(Bloomberg) -- AT&T Inc. committed nearly $9.1 billion for new airwave licenses as the top bidder in a government auction that fetched a total of $22.5 billion, marking another leg in a race by U.S. wireless carriers to build advanced 5G networks.

As the third-largest U.S. wireless carrier both in subscribers and in midband spectrum holdings, AT&T used the auction to close the gap with its rivals. The company is reorienting itself toward 5G services and fiber-delivered broadband, and unloading the $100 billion in TV and media businesses it acquired under previous management.

With the second-highest bid, Dish Network Corp. will pay $7.3 billion, according to the Federal Communications Commission, which ran the auction. Other bidders included T-Mobile US Inc. with a $2.9 billion commitment.

Total bids were expected to reach the $25 billion range, based on a Bloomberg survey of analysts. Bidding began in October for the block of airwaves in the 3.45-to-3.55 gigahertz range. The auction follows a record $81 billion federal spectrum sale early last year for C-band frequencies.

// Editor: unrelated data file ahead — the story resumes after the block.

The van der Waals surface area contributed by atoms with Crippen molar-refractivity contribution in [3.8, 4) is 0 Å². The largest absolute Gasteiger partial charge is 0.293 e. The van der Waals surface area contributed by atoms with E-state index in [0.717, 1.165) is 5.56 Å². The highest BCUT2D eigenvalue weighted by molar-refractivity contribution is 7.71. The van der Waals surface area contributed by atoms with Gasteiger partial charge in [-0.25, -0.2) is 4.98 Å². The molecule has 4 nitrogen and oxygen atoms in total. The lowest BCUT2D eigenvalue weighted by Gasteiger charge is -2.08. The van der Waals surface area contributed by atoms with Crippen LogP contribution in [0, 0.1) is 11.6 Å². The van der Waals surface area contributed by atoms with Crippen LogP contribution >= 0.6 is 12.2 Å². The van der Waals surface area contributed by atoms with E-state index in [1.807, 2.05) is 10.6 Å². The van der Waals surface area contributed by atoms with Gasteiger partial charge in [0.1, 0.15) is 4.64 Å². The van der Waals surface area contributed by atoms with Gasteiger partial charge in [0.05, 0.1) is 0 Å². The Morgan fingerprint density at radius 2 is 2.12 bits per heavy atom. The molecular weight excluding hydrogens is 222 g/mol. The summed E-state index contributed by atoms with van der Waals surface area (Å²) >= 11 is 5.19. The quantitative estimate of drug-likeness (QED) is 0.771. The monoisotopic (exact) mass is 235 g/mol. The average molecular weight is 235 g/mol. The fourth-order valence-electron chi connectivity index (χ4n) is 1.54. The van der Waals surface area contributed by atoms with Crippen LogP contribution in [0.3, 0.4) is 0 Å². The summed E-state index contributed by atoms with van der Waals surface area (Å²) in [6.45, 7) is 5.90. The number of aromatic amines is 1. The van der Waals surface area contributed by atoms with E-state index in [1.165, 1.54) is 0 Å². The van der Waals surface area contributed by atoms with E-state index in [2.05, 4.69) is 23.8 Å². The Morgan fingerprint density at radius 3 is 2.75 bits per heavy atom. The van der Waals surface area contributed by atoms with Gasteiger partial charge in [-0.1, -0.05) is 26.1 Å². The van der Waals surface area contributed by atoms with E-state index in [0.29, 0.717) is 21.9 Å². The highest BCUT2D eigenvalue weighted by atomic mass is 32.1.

The midband airwaves have the capacity to carry massive amounts of data at blazing speeds, making them especially valuable to wireless carriers. The companies plan to generate new revenue by using 5G to deliver home broadband, or mobile connections to semiautonomous vehicles or cloud computing services to big companies. 

T-Mobile has a huge head start in 5G, having acquired midband licenses as part of its Sprint Corp. takeover last year. Verizon Communications Inc. spent a record $45 billion on airwaves in the C-band auction, and plans to launch its network in nearly all of the nation’s top 50 markets later this month. 


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